It seems as we go further into the 21st century, our desire for better means of communication is increasing rapidly.
Cell phones are designed around social media outlets like Twitter, Facebook and Instagram. We are always seeking ways to make our computers faster. People want to share every small detail of their lives, and they want to be able to do it instantaneously.
But, all too often, lost in the mix of Tweets, Instagrams and status updates, are the relevant and substantial topics. For some, sharing intimate details about love lives is acceptable, but when it comes to discussing religion or politics, comfort zones are then breached.
Project Interfaith is an initiative in Omaha dedicated to providing a forum for open and respectful learning and interaction about identity, religion, belief and culture. On Thursday, Jan. 31, Project Interfaith will host their fourth "Speed Dialogue" at the Urban Abbey on 10th and Jackson Streets.
The University of Nebraska Omaha's student writing organization, The Crop, is hosting a series of events this semester known as the Faculty Reading Series. The series features professors from UNO who read and perform their own works throughout the spring semester. The events are Wednesdays at 7:30 p.m. in the Milo Bail Student Center Dodge Room.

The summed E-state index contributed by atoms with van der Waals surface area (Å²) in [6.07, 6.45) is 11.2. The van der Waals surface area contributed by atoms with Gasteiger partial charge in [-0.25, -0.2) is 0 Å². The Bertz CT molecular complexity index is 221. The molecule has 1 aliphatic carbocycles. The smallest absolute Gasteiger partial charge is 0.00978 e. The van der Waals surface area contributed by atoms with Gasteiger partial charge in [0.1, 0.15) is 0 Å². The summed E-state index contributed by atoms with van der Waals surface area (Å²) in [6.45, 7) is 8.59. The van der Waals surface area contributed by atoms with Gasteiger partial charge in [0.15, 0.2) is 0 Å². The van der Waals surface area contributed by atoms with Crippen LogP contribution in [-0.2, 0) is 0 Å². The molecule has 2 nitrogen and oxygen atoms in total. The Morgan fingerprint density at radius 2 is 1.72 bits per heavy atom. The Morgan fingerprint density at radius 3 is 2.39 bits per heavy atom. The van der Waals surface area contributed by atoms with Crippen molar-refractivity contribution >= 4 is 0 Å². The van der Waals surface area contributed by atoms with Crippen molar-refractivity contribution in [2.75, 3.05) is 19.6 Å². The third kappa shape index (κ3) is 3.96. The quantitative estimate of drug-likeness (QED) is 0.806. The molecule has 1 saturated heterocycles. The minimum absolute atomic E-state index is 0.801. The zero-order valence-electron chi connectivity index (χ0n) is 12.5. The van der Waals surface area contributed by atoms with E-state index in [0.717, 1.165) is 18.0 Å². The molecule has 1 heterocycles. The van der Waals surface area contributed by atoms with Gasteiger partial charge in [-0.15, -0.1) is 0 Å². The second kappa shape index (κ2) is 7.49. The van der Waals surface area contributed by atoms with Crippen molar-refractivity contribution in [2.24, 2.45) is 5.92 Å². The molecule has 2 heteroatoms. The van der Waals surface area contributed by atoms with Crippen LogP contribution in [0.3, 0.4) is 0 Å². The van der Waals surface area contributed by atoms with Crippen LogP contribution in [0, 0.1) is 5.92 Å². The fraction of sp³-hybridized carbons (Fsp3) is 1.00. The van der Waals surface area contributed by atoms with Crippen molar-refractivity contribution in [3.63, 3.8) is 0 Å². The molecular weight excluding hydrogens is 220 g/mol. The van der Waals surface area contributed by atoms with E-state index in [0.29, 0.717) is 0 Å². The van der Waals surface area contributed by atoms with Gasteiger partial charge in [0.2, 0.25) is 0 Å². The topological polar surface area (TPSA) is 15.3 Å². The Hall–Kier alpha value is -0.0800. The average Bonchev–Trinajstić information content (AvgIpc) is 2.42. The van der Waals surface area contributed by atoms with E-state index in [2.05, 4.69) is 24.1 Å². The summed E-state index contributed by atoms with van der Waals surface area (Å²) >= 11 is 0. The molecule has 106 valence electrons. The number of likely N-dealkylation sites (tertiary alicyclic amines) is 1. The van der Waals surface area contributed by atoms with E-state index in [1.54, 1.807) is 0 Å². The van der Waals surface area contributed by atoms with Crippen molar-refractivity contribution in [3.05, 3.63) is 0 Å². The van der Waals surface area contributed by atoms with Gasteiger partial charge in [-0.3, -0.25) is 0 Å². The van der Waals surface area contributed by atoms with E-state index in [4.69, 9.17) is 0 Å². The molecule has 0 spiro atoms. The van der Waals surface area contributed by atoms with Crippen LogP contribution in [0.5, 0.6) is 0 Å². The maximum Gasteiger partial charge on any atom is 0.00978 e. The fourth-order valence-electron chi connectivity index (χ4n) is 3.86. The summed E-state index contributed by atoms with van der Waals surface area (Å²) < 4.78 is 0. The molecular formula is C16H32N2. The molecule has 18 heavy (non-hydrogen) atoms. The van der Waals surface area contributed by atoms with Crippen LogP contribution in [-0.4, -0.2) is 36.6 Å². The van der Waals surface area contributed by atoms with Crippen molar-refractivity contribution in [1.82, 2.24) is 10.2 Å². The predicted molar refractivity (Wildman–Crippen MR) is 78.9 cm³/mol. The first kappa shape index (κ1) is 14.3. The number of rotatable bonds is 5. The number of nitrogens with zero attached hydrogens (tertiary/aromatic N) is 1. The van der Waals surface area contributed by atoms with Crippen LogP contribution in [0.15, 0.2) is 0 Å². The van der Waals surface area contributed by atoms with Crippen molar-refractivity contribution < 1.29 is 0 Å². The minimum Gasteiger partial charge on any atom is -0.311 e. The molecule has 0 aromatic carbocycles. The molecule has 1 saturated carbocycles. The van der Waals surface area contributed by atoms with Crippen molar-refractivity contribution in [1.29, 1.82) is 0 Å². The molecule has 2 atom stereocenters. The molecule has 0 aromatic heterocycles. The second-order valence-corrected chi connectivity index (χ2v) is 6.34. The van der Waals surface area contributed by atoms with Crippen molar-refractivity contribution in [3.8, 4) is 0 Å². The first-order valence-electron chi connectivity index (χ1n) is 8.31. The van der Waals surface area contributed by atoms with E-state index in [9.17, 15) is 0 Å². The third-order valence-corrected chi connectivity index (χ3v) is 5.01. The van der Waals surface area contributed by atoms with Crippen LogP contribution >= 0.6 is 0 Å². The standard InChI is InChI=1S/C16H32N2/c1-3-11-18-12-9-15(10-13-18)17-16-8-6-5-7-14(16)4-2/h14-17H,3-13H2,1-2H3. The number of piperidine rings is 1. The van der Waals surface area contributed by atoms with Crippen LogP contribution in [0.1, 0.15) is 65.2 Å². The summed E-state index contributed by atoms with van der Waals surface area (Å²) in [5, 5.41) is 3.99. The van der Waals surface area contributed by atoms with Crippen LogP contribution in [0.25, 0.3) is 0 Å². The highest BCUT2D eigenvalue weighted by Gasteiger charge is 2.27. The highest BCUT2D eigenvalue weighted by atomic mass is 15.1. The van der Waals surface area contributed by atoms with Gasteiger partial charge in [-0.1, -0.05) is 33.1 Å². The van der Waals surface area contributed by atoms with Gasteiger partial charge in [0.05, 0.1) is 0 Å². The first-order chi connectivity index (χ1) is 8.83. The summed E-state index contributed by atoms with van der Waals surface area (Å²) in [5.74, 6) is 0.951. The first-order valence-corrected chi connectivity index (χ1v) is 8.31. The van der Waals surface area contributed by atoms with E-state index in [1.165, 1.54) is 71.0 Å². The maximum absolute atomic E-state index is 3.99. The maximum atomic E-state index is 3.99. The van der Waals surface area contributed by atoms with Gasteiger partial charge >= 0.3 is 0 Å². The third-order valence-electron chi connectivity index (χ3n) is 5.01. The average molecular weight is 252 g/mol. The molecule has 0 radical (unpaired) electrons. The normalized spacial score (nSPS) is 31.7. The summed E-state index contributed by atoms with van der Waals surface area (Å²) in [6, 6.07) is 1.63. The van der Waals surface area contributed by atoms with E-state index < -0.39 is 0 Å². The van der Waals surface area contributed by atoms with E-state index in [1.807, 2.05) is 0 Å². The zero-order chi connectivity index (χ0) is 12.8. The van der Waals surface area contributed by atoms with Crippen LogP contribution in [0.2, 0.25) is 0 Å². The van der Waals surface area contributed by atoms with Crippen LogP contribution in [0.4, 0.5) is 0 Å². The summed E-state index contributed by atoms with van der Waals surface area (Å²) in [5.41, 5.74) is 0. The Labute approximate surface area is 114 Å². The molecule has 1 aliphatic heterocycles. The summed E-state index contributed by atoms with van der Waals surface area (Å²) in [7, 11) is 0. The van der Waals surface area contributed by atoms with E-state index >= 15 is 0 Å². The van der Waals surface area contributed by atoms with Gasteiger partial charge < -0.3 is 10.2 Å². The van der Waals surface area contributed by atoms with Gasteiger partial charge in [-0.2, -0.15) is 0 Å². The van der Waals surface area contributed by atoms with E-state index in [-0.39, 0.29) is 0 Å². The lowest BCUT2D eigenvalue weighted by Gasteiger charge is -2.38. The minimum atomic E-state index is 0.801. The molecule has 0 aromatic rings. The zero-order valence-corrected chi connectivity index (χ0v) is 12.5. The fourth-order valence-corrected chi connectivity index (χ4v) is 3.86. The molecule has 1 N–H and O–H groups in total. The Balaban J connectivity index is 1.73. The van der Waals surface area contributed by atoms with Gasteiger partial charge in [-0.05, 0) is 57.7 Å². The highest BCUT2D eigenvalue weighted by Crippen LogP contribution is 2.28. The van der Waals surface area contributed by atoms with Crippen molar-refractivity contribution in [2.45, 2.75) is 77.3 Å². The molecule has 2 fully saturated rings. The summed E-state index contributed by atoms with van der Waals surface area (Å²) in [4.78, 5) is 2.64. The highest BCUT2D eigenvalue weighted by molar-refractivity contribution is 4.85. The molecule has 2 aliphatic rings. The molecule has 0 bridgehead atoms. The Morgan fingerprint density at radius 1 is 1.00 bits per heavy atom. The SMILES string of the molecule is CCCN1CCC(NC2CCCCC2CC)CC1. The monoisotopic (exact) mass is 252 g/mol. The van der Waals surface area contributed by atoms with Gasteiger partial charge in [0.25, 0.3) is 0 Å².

Next week UNO will host the 2012 Show Choir Invitational, and the university's vocal music department would like to invite everyone to attend.
Fall officially begins Sept. 21, and with changing weather comes Halloween and the opening of haunted houses around Omaha. Some houses not to miss this year include Shadow's Edge, Mystery Manor and Scary Acres.
Although the Oscars were last week, it feels like they just ended five minutes ago.
This year's Academy Awards went over the usual three hours by half an hour. While I consider myself a pop culture buff and eagerly await the Oscars every year, this year's telecast seemed to go on and on. Thankfully host Seth MacFarlane tried to move things along.
For most Omahans, going to a botanical garden center doesn't sound like a fun activity in the winter. However, at Lauritzen Gardens, there is an indoor activity that makes the local botanical center worth a trip, even with some snow on the ground.